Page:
Emily Brandenburg

A Change

I met you with snow on the ground and
breath hanging visible in the air.
With no hope in my heart but curiosity in my brain,
I gave you the chance to spark the flame in my soul.
It was as freezing as the temperature but you speaking
was enough to allow the fire within me to breathe.
The ice inside my body I had grown to accept but
your change came quickly.

Although you left, my flame did not go out.
It reduced to that of a candle but
it was enough to keep me warm
for the rest of winter.
As Spring has come
and my surroundings are no longer frozen,
my own love has allowed the flame
to envelope my soul
so that even my thoughts
aren’t cold.

I met you when
the snow on the ground
was my heart and
my breath in the air
was that of the words
no one cared
to hear
before you.
You may be gone,
but now
I am the one
who is



Intimacy is a funny thing.
It's even funnier when time changes it and all you can do is watch.

Intimacy thrives when there is excitement in the air
visualized by the smoke of a campfire
or the mirage of the sun
in a hot Summer day.

Intimacy, made colorful by the flowers left from Spring,
are still beautiful halfway through Summer or even at the end when
they are starting to wilt like a depressed girl starting to sink as the seasons change,
they are still told they are beautiful, at least in the poetic way.

Intimacy lacks and cold eyes stare at the ground
as you pass by what once was a stranger
and then a friend
and then a best friend
and then a stranger again.

Intimacy hides and is made known to be a sin by the time Winter comes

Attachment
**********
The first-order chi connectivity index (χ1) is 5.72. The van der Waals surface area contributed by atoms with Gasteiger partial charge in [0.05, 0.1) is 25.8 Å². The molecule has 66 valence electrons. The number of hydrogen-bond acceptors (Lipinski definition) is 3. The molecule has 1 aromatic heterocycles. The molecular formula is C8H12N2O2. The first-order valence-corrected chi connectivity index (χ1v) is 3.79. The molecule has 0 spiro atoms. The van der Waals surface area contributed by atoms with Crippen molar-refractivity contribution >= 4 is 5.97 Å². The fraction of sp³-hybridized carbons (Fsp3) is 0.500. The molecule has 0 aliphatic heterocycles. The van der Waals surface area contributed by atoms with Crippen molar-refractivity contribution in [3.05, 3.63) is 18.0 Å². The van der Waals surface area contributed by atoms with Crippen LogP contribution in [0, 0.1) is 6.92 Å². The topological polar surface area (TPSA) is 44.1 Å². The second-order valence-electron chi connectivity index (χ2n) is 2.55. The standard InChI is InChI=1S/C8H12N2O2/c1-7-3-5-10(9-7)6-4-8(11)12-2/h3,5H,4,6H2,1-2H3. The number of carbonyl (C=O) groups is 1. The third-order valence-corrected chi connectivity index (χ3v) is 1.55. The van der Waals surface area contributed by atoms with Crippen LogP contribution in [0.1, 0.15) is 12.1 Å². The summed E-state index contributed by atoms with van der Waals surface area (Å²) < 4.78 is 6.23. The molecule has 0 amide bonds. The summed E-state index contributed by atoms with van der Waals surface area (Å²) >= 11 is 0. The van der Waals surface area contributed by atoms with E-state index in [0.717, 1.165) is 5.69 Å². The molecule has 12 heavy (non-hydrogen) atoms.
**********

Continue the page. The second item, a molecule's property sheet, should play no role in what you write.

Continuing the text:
because Fall killed the flowers and
the brown leaves won’t start the fire anymore and
no one wants a fire started by dead trees in the coming cold anyway.

Intimacy, frosted over by ice, doesn’t even seem welcoming anymore.
The blankets covering won’t warm cold hearts and
hot showers won’t wash away the harsh words that killed the intimacy
back at the beginning of Winter.

Intimacy is forgotten, at least in its complete form,
because it has been found that small bits of intimacy that have
no lasting effect or meaning are better to live with for now
only because there is less responsibility.
With less responsibility comes less commitment and that all means that
there is less of a chance for intimacy to crash again,
taking your heart with it.

Intimacy drowns in your haze of insomnia or maybe
it’s just drowning along with you
in all of that alcohol you’re drinking.

Intimacy, approached ragged and weary when Spring comes,
starts to maybe look good again.
It was once nice to see intimacy as force of good
despite the tumble it took that began two season prior.
Intimacy, though different now,
is an idea starting to warm up to you halfway through Spring
because the flowers DO look nice and
that once despised face DOES look familiar because
you only despised the situation and not the face.

Intimacy, like Summer,
melts away the numbness you had like the ice cream you ate last week
with the excitement of trying to finish it before it fell to the ground.
The storms wash you anew and shock your heart and electrify your ideas that just maybe,
all of the past year happened to make intimacy
look more beautiful than it ever had before.

About the author: Emily Brandenburg is a nineteen-year-old recreational poetry writer from Cincinnati, Ohio. She is a Psychology and Family Science double major at Miami University, aspiring to become a child psychologist. She has only had one previous publication in A Celebration of Poets as a fifth grade elementary school student. With every poem she writes, she attempts to inspire other young women to value feminism and self-love.